Rav Shimshon Pincus was known for his extraordinarily passionate tefillos. Indeed, the sefer that he authored on the subject (Shearim BaTefila) has become a classic.
Rav Goldenthal (Rav Shimshon’s ‘boss’, the pioneer of the Torah community of Ofakim, and the one who brought Rav Shimshon to the town) shared with me the story about an Avreich he was close to, who had been married some time with no children. The fellow asked Rav Shimshon to daven for him, and he promised to do so. One day, when he felt especially despondent, the Avreich went to ask Rav Shimshon if, in fact, he had remembered him in his tefillos. The Rav admitted that he had forgotten to, and thought for a minute. ‘I have an idea,’ he said, ‘Call your wife, and tell her you will be home late. Then let's go for a drive.’
They got in the car, and Rav Shimshon drove a while, until they approached a peaceful orchard, which was desolate at that time of year. It was approaching evening, and Rav Shimshon told him that they would each stand under a tree and beseech Hashem for a yeshuah.
As they began to daven, Rav Shimshon suddenly got into his car and began to drive. He waved at the shocked Avreich, and called out, ‘I’ll pick you up in an hour.’
The fellow described his feelings to Rav Goldenthal. It was dark, and he was in a deserted place, inhabited only by animals and the occasional Bedouin wanderer. He felt a feeling of panic and dread that he had never before experienced, which only compounded brokenness and sorrow.
Suddenly, he realized with unprecedented clarity that he was totally in the hands of Hashem, and now completely alone with Him. He began to cry to Him from the very depths of his soul, and before he knew it, Rav Shimshon drove up, a broad smile on his face. ‘You davened well...’
Nine months later he had his first child. [Reprinted with permission from]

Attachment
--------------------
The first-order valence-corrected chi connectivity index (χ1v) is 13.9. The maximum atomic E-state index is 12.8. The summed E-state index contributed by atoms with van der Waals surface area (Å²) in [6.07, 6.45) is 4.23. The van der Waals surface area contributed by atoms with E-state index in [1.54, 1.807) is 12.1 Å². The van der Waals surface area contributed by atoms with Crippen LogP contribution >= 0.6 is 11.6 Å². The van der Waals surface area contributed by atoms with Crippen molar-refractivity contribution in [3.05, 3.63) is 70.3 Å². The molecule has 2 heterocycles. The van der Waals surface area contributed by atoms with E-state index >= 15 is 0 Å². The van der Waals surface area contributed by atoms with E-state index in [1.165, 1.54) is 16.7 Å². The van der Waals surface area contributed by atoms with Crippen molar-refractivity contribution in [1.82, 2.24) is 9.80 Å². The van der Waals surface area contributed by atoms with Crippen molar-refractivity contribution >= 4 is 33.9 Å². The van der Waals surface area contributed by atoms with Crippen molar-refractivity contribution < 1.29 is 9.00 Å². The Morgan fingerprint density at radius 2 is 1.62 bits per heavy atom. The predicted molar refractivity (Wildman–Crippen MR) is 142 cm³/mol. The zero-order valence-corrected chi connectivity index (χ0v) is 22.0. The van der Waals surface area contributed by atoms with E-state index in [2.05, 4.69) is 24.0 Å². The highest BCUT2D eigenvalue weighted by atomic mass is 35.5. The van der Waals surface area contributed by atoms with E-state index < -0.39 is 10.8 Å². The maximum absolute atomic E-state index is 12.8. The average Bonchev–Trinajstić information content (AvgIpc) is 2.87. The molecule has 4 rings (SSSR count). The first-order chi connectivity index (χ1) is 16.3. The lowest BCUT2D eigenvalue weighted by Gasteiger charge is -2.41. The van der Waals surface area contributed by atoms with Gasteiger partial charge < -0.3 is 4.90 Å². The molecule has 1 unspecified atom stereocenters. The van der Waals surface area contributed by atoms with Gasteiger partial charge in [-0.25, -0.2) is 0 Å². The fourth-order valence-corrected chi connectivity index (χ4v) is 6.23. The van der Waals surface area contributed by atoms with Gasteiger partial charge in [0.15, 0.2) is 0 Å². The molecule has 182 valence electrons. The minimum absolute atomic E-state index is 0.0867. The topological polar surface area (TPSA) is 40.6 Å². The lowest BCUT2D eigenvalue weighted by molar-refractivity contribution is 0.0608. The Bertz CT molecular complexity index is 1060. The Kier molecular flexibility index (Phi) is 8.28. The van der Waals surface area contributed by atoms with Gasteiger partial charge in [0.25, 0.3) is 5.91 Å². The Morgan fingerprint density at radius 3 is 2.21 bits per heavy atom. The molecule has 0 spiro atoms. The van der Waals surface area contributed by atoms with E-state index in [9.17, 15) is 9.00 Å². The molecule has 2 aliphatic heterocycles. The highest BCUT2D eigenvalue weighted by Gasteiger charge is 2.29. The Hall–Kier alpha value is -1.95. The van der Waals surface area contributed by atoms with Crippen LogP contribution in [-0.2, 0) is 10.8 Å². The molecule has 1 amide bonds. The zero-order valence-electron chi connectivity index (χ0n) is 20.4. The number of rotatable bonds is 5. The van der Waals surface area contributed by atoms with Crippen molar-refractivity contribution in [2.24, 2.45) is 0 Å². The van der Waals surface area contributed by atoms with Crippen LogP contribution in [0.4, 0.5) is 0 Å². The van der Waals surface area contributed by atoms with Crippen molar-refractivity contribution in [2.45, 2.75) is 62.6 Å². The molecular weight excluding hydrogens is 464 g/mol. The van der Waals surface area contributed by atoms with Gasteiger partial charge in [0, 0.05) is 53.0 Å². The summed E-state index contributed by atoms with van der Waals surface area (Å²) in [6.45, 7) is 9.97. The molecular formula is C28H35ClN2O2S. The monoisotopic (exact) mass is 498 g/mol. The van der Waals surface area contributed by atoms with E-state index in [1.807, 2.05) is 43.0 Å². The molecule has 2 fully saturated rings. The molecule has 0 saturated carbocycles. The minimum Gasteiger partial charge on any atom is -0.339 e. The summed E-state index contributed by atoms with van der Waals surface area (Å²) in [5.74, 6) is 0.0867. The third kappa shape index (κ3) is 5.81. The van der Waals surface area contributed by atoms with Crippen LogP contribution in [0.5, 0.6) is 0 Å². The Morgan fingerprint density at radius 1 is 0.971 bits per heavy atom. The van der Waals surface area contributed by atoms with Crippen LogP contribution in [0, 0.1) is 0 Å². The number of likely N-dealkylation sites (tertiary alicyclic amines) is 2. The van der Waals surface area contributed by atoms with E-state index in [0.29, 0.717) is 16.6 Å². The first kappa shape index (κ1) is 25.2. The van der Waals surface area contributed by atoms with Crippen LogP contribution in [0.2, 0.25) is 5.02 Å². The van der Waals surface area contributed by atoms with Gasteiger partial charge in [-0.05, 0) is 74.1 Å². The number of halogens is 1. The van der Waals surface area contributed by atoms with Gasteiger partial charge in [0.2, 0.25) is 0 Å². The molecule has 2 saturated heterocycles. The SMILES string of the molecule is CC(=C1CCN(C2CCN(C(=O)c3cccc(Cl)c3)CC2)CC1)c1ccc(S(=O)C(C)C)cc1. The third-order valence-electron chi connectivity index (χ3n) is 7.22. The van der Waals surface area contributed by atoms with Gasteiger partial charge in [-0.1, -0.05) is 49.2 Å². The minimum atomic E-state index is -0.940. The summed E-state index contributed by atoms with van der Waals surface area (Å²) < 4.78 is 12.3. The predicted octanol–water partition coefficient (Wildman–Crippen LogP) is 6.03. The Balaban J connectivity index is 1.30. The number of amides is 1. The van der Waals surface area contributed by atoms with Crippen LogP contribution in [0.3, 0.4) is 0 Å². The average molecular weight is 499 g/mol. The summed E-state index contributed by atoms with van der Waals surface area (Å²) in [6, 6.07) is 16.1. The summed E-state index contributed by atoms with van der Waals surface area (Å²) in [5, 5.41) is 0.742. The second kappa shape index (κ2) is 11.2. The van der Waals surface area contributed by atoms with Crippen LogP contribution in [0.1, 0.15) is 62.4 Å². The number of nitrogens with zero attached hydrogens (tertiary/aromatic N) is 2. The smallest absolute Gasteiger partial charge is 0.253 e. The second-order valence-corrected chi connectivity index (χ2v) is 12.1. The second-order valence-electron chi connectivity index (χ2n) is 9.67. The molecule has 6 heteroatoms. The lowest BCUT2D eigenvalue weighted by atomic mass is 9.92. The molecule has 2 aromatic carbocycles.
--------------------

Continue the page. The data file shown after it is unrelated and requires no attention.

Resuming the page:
Tefillah Test

Eradicating Amalek from our hearts by reciting Shema
Last week we posed the question: the Medrash (Tanchumah Ki Seitzei §11) states that HaShem’s Name and Throne are not complete until any vestige of Amalek is eradicated from the world. If this is so, why do we recite in the blessing following Shema in the morning the words lidor vador hu kayam ushemo kayam vichiso nachon, from generation to generation He endures and His Name endures and His throne is well established. Perhaps the answer to this question is that when we recite Shema, we are accepting on ourselves the yoke of HaShem’s Kingship. While it is true that Moshiach has not yet arrived, our affirmation of HaShem’s Kingship is in a sense a demonstration that the forces of evil cannot dominate us. Thus, we can declare that from generation to generation He endures and His Name endures and His throne is well established.

This week’s question is why is it important to recite geulah immediately prior to reciting Shemone Esrei? If you have a possible answer, please email me at and your answer will be posted in next week’s edition of Birum Olam.

Tefillah: Birum Olam: Prayer stands at the Pinnacle of the World
Volume I Issue 11
is sponsored anonymously
Prepared by Rabbi Binyomin Adler.